And finally in lesson 11 we talk about writing an equation to show the relationship of all the points that are on that line.  Notice we are connecting to their 7th grade work that revolved around using equations to express relationships. So any two points you chose on that line can be used to draw a slope triangle. All of those triangles will have the exact same ratio of vertical side to horizontal side.  So in unit 2, THIS is what we mean when we talk about equations of lines:

Ratio of the sides of one triangle = ratio of the corresponding sides of a similar triangle

More specific to slope:

Ratio of the vertical side to the horizontal side on a slope triangle drawn along a line = ratio of the vertical side to the horizontal side on another slope triangle drawn along the same line

And more general to make an equation that shows the relationship for any points on the line

Using the general point (x,y) as one of the points creating the slope triangle, the ratio of the vertical side to the horizontal side on that slope triangle drawn along the line = ratio of the vertical side to the horizontal side on another slope triangle drawn along the same line.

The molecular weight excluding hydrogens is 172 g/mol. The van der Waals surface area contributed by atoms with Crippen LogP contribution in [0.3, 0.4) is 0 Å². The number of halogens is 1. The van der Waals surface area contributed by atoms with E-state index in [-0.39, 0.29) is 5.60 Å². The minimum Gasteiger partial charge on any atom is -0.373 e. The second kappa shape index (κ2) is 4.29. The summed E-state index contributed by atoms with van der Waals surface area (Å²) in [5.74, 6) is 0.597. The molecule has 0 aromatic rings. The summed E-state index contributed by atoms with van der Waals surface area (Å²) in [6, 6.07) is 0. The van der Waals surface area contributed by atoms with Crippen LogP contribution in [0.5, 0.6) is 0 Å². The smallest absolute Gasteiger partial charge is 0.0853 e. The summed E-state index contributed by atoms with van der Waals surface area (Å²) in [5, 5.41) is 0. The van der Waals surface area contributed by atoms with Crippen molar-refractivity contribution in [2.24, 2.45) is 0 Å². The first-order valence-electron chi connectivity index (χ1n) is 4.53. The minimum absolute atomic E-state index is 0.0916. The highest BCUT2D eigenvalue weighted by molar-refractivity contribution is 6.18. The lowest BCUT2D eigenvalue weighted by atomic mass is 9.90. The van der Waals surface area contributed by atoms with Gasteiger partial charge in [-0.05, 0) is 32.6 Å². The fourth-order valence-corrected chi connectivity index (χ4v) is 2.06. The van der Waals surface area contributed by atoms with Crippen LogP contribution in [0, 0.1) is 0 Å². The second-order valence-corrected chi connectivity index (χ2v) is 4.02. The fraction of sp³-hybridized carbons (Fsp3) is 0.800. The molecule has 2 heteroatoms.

So shake your head and try hard not to see a messy version of y=mx+b.  The equation we are writing is two equivalent ratios.

Lesson 11 takes on the work of saying how long the vertical and horizontal sides are if one of the points is going to be (x,y).  

Teaching tip:

Let one point be at (3,1). “Slide” your (x,y) around and keep asking for the vertical distance.

What if y was at 4?  

What if y was up at 7?

What if it was down at 2?

Instead of just writing

3

6

1

on those vertical sides, write

4 -1 = 3

7 – 1 = 6

2 – 1 = 1.

Then slide (x,y) way up past the edge of the grid, so they cannot tell the y value. Label it (x, y) and encourage students to use a variable expression to name that vertical length

y – 1

Do a rerun of the same logic with x.

The big idea for these equations of lines is that EVERY point that is on that line will make this proportional relationship true.  Because no matter what point on the line you pick to draw your slope triangle, the slope ratio will be the same. 

Here is an extra practice problem for the ideas from this section. Notice in the final part we use the equation to check and see if a point is one the line.

Screenshot (71)